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How To Be Prepared For The Unexpected When Renovating Your Home

One of the best parts about owning your own home is having the agency to change everything about it. Don’t like your kitchen counters? Replace them with cement blocks. Wish you had a more open layout? Tear down a few of those pesky walls. Your dream home is a blueprint away.

As you embark on your journey toward more counter space or walk-in closets, you’ll also discover there are surprises that pop up and need immediate attention. In partnership with State Farm, we’ve come up with a list of things you can check yourself before even getting an estimate from a contractor. These assessment tips will help you better budget and plan for your remodeling projects by anticipating the sudden repairs and replacements that may come up.

If these walls could talk, they’d tell you not to tear them down.
attic walls
Image: ZOONAR RF VIA GETTY IMAGES

Knowing which walls in your home are load bearing can really come in handy before you renovate. But it’s just as important to determine walls are hiding important wires, pipes and vents, which may cost a lot of money to move. Taking a trip up to your attic, into your house’s basement, or through the crawlspace to see where important air ducts or plumbing enters the house is an easy way to find out which walls are hiding important pieces of infrastructure.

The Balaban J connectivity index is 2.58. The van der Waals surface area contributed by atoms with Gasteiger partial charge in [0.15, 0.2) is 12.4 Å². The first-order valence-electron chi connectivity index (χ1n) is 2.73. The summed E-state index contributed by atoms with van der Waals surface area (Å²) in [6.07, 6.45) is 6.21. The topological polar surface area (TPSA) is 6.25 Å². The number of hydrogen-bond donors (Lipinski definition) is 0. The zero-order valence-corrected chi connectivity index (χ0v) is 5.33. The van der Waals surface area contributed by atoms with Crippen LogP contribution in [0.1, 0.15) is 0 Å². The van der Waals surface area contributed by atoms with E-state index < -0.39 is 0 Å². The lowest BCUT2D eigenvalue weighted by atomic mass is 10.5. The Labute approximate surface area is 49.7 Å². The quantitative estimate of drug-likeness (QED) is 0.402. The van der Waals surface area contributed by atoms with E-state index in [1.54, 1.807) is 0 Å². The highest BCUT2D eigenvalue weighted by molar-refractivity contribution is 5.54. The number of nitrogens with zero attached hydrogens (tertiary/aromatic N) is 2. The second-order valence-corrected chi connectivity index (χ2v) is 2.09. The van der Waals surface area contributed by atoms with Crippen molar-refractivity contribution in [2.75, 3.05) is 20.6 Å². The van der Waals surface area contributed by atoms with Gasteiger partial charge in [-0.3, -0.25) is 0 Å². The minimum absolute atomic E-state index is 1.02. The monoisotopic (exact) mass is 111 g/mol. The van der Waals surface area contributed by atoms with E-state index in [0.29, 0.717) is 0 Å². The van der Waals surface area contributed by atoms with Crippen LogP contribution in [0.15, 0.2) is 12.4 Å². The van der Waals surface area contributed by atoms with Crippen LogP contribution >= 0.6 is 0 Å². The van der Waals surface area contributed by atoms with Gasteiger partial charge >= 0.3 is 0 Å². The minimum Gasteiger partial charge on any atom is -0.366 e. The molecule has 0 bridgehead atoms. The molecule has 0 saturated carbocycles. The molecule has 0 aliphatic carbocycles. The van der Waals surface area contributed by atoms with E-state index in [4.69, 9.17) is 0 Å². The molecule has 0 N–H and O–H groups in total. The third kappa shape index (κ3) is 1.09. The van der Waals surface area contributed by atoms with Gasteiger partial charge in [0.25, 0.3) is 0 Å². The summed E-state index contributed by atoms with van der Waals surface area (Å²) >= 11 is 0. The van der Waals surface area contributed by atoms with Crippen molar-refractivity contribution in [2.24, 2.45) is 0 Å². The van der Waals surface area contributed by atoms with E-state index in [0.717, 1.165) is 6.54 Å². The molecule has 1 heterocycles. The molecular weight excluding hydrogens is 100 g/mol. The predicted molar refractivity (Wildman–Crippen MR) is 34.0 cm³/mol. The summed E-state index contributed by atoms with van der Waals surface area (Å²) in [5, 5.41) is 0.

Water, water everywhere.
steel pipes
Image: EVGENY SERGEEV VIA GETTY

Old, poorly functioning pipes can turn up -- and add unanticipated replacement costs -- in the middle of construction. Older homes built 70 to 80 years ago likely have galvanized steel pipes. Contractor Jim Boccuzzi explains that these older pipes corrode over the years; this corrosion creates buildup that slows the drains in sinks and showers. How would you know they’re lurking behind walls? Look for these metal pipes running through your basement. Boccuzzi recommends replacing these pipes with PVC.

It’s electric!
If you have older appliances or you frequently trip a fuse or circuit breaker, you may need to re-prioritize your construction projects and prepare for rewiring. Tripped fuses may also point to a poorly installed or malfunctioning appliance. If your fuse box shows 60 or 100 amps, consider investing in a new one while you’re making improvements. Most homes with modern appliances or just central air conditioning require a 200-amp fuse box.

Bye, bye, modern conveniences.
Renovations disrupt your home life. The water is turned off, surfaces are covered in dust … but what aspiring remodelers often overlook are the elevated expenses that come with eating out more or staying at a hotel for a day or two. Rethink your grocery dollars before getting started, and move some moolah into the “going-out” column of your budget.

When all's said and done, your property is now fancier.
couple in new home
Image: HINTERHAUS PRODUCTIONS VIA GETTY IMAGES
So you’ve managed to come through the renovation process and your home is finally the way you want it -- but you’re not quite done covering the costs. Home rehabs, by their nature, improve property value, which in turn can trigger increases in your property tax. Municipalities use work permits to determine what upgrades you’ve made, and then may levy higher property taxes as a result. So, before you go through with making the perfect sanctuary for you and your family, consider whether those newly fancier digs will be within your budget in the event the taxes take a sudden hike.

Renovating is easier when you have support and guidance, and the same goes for life. Now that you have the tools to embrace your future with confidence, let State Farm® help you to protect it.

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